Our latest newsletter will be posted soon. If you are not on the hard database, please pop us your address. It covers many areas but most importantly the embarrassingly good recovery and gains in clients’ investments since market lows in March 2020. However, it also looks at those believing that the ‘cost’ of their advice, or their investment management are the primary important things in any relationship regarding the subscription and management of their capital. It uses the expression ‘cutting-off-noses-to-spite-faces’ because when last year’s results are reviewed and what we were able to do for clients – and did, versus what people without that actually could do or did do (most could not), we have made additional returns for our clients which will cover generations’ worth of our whole fees – and more besides.
Our best interests are our clients’ best interests. If, at the end of the day, the client has a bigger and safer pot than they’d have otherwise, then those are our objectives. The client will appreciate that and will stay with us and then, a few pennies of fees, a few pounds, every year for many years are worth a considerable sum to our business model even if we subsidise many attributes of the service and the guidance we provide. Don’t get me wrong – we can do very nicely thank you very much, for looking after our clients’ best interests. Being cynical, if we increase clients’ funds then the management fees increase too – what nicer an incentive for us to share!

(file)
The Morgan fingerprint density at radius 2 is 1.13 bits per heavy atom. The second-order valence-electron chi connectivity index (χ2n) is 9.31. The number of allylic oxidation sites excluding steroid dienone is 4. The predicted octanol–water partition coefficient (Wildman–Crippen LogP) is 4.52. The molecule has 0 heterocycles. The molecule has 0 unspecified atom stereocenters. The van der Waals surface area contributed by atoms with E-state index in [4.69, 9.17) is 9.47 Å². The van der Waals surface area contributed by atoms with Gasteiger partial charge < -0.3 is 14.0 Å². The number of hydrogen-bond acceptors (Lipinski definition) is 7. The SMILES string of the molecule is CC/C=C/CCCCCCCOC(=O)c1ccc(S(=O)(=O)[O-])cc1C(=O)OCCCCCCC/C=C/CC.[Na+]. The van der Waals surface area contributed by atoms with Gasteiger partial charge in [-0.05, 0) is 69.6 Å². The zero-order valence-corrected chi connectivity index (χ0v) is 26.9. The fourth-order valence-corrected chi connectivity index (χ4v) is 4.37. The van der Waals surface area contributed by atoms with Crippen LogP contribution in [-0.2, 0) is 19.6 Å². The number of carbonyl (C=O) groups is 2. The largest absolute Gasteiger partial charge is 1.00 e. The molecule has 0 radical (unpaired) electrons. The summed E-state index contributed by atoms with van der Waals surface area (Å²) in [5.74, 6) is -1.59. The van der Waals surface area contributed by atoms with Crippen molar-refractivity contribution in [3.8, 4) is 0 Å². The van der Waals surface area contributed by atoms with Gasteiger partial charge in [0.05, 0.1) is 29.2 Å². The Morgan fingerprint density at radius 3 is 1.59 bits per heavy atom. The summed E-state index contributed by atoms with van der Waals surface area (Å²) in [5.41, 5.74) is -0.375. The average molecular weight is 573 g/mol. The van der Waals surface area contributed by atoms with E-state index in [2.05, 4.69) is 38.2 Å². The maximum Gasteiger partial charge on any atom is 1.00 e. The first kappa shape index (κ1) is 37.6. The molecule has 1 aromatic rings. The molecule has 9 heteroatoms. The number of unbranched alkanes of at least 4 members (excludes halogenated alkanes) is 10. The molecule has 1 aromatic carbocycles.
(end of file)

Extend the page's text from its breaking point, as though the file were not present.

The bigger we grow then the better the terms we can negotiate too and we look to pass-on whatever savings we can achieve. It also means we can secure preferential terms for dealing and things like that and which individual investors cannot have otherwise.
We also work darned hard, even when it comes to doing transactions. None of that is reflected in the ‘cost savings’ clients enjoy compared with other advisers and managers. We communicate with clients too and when withdrawals are required, we discuss and do our utmost to manage access to funds on best terms for them, such as selling their holdings to new clients at prices no-one else on the market can secure, benefiting buyer and seller alike. Even when we undertake bigger transactions, we don’t just rush into the market with a big instruction and expect a sensible price – sometimes therefore we have to nibble away over a lengthy period to stop pushing prices against us. It’s all part of our job as we believe it to be – others don’t do that but what is that worth to our client, in percentages and pounds, shillings and pence terms in a year?